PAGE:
program is set up properly, it will produce two separate pages if you
scan in this way, but you have to have your program set up to do
this.

Gene
----- Original Message -----

From: Bhavya shah
Sent: Sunday, June 19, 2016 9:25 AM
To: main@TechTalk.groups.io
Subject: Re: [TechTalk] o c r and scanning; was future of screen read
market


Hi Monty,
The binding of the book cannot be removed, as it may be a temporarily
borrowed possession of another, or just cannot be physically modified
due to any other factor or reason. A book in the way it is printed
should be scanned page by page automatically in a mechanized way,
fast, accurate, and non-erroneous.
Thanks.

On 6/19/16, Monte Single <mrsingle@sasktel.net> wrote:
Yes, what you are talking about is a scanner with an automatic
document feeder. This requires removing the book binding so all
pages are separate from each other.

-----Original Message-----
From: main@TechTalk.groups.io [mailto:main@TechTalk.groups.io] On
Behalf Of Bhavya shah
Sent: June-19-16 8:02 AM
To: main@TechTalk.groups.io
Subject: Re: [TechTalk] o c r and scanning; was future of screen
read market

Hi,
This is a pretty unrelated and random idea that struck me a week or
two ago, when I was having a chat with a fellow senior school
student about our common computer science aspirations and how
assistive technology could be improved. Since then, I was trying to
identify some evident challenges that I faced and could be seemingly
readily enhanced.
Currently, the process of scanning a hard copy book (paperback) is
particularly cumbersome - quality depends not only on the OCR engine
and scanner's resolution, but also on how well the person scanning
adjusts the book so that the contents of the respective page come in
completely and not partially, and bits of other pages don't get
intertwined. This adjustion is prone to human errors, and OCR
results may be significantly dteriorated by man's imperfection, and
this may sometimes be a very irksome and laborious process.
Is there a device available today in which when a hard copy book is
put, it automatically distinguishes between the area of one page as
opposed to the other, automatically adjusting the portion to be in
scanning focus, and automatically turning pages and repeating the
previous additional checks?
If
the task of scanning could also be machine automated, that could
potentially massively boost scanning quality, speeds and
consequently, from a larger perspective, availability of high
quality electronic format accessible reading material.
Thanks.

On 6/19/16, Lenron <lenron93@gmail.com> wrote:
I have the Open book software and the Pearl camera. The little I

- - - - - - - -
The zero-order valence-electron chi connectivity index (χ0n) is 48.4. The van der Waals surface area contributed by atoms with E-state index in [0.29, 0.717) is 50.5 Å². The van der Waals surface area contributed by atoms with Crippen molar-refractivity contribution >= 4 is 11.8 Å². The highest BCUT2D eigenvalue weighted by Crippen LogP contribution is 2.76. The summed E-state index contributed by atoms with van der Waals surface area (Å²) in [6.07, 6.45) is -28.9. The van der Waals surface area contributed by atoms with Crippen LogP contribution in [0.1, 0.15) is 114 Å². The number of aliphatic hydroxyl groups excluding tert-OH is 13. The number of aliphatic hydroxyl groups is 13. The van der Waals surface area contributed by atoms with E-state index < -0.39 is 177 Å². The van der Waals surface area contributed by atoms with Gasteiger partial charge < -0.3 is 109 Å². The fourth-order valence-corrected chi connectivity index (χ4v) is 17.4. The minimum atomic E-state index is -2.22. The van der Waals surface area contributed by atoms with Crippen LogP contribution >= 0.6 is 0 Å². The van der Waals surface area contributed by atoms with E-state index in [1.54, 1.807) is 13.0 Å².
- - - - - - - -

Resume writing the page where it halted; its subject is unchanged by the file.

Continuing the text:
have used it it has worked pretty well. I have been wanting to sell
them for a while now. Because I am not using it as much as i
thought I would.

On 6/19/16, Olusegun -- Victory Associates LTD, Inc.
<ukekearuaro@valtdnet.com> wrote:
Hi Everyone:

Anyone in the house used the EyePal? What are your thoughts and
experiences regarding this device? For instance, does it come
only with a proprietary OCR software or can I run my Abbyy
FineReader using it?

I might be able to grab one for scanning purposes; but before I
do, I'd like to hear from someone who might have played with one
for an extended period of time. Much thanks!!

Sincerely,
Olusegun
Denver, Colorado






--
Lenron Brown
Cell: 985-271-2832
Skype: ron.brown762




--
Warm Regards
Bhavya Shah
Using NVDA (Non Visual Desktop Access) free and open source screen
reader for Microsoft Windows To download a copy of the free screen
reader NVDA, please visit http://www.nvaccess.org/ Using Google
Talkback on Motorolla G second generation Lollipop 5.0.2 Reach me
through the following means:
Mobile: +91 7506221750
E-mail id: bhavya.shah125@gmail.com
Skype id : bhavya.09







--
Warm Regards
Bhavya Shah
Using NVDA (Non Visual Desktop Access) free and open source screen
reader for Microsoft Windows To download a copy of the free screen
reader NVDA, please visit http://www.nvaccess.org/ Using Google
Talkback on Motorolla G second generation Lollipop 5.0.2 Reach me
through the following means:
Mobile: +91 7506221750
E-mail id: bhavya.shah125@gmail.com
Skype id : bhavya.09



--
Warm Regards
Bhavya Shah
Using NVDA (Non Visual Desktop Access) free and open source screen
reader for Microsoft Windows To download a copy of the free screen
reader NVDA, please visit http://www.nvaccess.org/ Using Google
Talkback on Motorolla G second generation Lollipop 5.0.2 Reach me
through the following means:
Mobile: +91 7506221750
E-mail id: bhavya.shah125@gmail.com
Skype id : bhavya.09



Re: HP4000K keyboard

Pamela Dominguez
 

I can tell you that that doesn't fully work if you are using window eyes. There are some keys on my laptop it won't tell me. In fact, when I press those keys, it jumps out of training mode. Pam.